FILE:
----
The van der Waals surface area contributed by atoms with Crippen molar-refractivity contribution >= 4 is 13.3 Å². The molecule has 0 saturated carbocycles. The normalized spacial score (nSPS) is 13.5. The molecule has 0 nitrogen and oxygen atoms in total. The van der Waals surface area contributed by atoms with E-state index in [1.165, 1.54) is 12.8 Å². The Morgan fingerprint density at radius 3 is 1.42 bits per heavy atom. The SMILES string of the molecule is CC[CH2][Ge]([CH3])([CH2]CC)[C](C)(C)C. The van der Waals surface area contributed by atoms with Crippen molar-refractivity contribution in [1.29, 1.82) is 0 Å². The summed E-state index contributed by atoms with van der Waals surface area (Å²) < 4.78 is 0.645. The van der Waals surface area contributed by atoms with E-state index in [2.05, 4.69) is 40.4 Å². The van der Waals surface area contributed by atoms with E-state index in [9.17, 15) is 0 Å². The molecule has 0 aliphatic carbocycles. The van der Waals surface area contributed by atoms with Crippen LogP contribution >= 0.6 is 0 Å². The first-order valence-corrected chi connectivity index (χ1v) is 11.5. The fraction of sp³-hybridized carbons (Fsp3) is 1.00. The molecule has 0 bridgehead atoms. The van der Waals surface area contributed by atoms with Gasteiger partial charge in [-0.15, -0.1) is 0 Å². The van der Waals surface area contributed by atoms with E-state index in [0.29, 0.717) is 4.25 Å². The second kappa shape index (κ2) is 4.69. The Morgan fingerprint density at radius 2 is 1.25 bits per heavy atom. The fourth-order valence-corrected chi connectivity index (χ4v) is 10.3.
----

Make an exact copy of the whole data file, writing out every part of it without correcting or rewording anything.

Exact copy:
The van der Waals surface area contributed by atoms with Crippen molar-refractivity contribution >= 4 is 13.3 Å². The molecule has 0 saturated carbocycles. The normalized spacial score (nSPS) is 13.5. The molecule has 0 nitrogen and oxygen atoms in total. The van der Waals surface area contributed by atoms with E-state index in [1.165, 1.54) is 12.8 Å². The Morgan fingerprint density at radius 3 is 1.42 bits per heavy atom. The SMILES string of the molecule is CC[CH2][Ge]([CH3])([CH2]CC)[C](C)(C)C. The van der Waals surface area contributed by atoms with Crippen molar-refractivity contribution in [1.29, 1.82) is 0 Å². The summed E-state index contributed by atoms with van der Waals surface area (Å²) < 4.78 is 0.645. The van der Waals surface area contributed by atoms with E-state index in [2.05, 4.69) is 40.4 Å². The van der Waals surface area contributed by atoms with E-state index in [9.17, 15) is 0 Å². The molecule has 0 aliphatic carbocycles. The van der Waals surface area contributed by atoms with Crippen LogP contribution >= 0.6 is 0 Å². The first-order valence-corrected chi connectivity index (χ1v) is 11.5. The fraction of sp³-hybridized carbons (Fsp3) is 1.00. The molecule has 0 bridgehead atoms. The van der Waals surface area contributed by atoms with Gasteiger partial charge in [-0.15, -0.1) is 0 Å². The van der Waals surface area contributed by atoms with E-state index in [0.29, 0.717) is 4.25 Å². The second kappa shape index (κ2) is 4.69. The Morgan fingerprint density at radius 2 is 1.25 bits per heavy atom. The fourth-order valence-corrected chi connectivity index (χ4v) is 10.3.